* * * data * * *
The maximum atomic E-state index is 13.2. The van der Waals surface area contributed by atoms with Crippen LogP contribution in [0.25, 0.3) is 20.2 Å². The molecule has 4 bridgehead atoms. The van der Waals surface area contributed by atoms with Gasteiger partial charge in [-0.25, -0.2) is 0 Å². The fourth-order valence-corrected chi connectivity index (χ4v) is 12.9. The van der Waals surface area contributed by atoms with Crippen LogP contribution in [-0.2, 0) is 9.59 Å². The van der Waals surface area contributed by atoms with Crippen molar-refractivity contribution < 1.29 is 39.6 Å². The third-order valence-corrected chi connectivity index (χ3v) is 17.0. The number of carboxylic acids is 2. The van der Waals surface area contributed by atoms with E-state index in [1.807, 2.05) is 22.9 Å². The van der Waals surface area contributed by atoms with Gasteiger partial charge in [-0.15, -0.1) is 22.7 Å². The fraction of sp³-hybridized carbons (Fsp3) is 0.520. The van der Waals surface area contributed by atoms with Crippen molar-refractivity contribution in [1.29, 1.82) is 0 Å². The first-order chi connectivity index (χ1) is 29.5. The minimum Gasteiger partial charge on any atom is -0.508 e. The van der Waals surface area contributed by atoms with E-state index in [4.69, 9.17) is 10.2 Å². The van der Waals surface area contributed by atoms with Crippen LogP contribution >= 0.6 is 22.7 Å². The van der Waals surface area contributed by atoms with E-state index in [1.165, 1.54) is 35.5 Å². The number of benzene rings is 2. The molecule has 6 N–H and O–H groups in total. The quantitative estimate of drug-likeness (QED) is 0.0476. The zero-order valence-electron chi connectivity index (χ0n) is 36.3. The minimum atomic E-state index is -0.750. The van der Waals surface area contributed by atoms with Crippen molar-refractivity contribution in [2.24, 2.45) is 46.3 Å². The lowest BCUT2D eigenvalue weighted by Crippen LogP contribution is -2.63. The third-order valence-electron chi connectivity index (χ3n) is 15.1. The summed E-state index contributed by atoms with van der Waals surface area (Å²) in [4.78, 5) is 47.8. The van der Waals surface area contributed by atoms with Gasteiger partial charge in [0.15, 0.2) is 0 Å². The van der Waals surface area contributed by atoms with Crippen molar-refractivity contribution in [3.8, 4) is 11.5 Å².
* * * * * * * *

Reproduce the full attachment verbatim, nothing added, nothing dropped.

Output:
The maximum atomic E-state index is 13.2. The van der Waals surface area contributed by atoms with Crippen LogP contribution in [0.25, 0.3) is 20.2 Å². The molecule has 4 bridgehead atoms. The van der Waals surface area contributed by atoms with Gasteiger partial charge in [-0.25, -0.2) is 0 Å². The fourth-order valence-corrected chi connectivity index (χ4v) is 12.9. The van der Waals surface area contributed by atoms with Crippen LogP contribution in [-0.2, 0) is 9.59 Å². The van der Waals surface area contributed by atoms with Crippen molar-refractivity contribution < 1.29 is 39.6 Å². The third-order valence-corrected chi connectivity index (χ3v) is 17.0. The number of carboxylic acids is 2. The van der Waals surface area contributed by atoms with E-state index in [1.807, 2.05) is 22.9 Å². The van der Waals surface area contributed by atoms with Gasteiger partial charge in [-0.15, -0.1) is 22.7 Å². The fraction of sp³-hybridized carbons (Fsp3) is 0.520. The van der Waals surface area contributed by atoms with Crippen molar-refractivity contribution in [1.29, 1.82) is 0 Å². The first-order chi connectivity index (χ1) is 29.5. The minimum Gasteiger partial charge on any atom is -0.508 e. The van der Waals surface area contributed by atoms with E-state index in [4.69, 9.17) is 10.2 Å². The van der Waals surface area contributed by atoms with Crippen LogP contribution >= 0.6 is 22.7 Å². The van der Waals surface area contributed by atoms with E-state index in [1.165, 1.54) is 35.5 Å². The number of benzene rings is 2. The molecule has 6 N–H and O–H groups in total. The quantitative estimate of drug-likeness (QED) is 0.0476. The zero-order valence-electron chi connectivity index (χ0n) is 36.3. The minimum atomic E-state index is -0.750. The van der Waals surface area contributed by atoms with Crippen molar-refractivity contribution in [2.24, 2.45) is 46.3 Å². The lowest BCUT2D eigenvalue weighted by Crippen LogP contribution is -2.63. The third-order valence-electron chi connectivity index (χ3n) is 15.1. The summed E-state index contributed by atoms with van der Waals surface area (Å²) in [4.78, 5) is 47.8. The van der Waals surface area contributed by atoms with Gasteiger partial charge in [0.15, 0.2) is 0 Å². The van der Waals surface area contributed by atoms with Crippen molar-refractivity contribution in [3.8, 4) is 11.5 Å².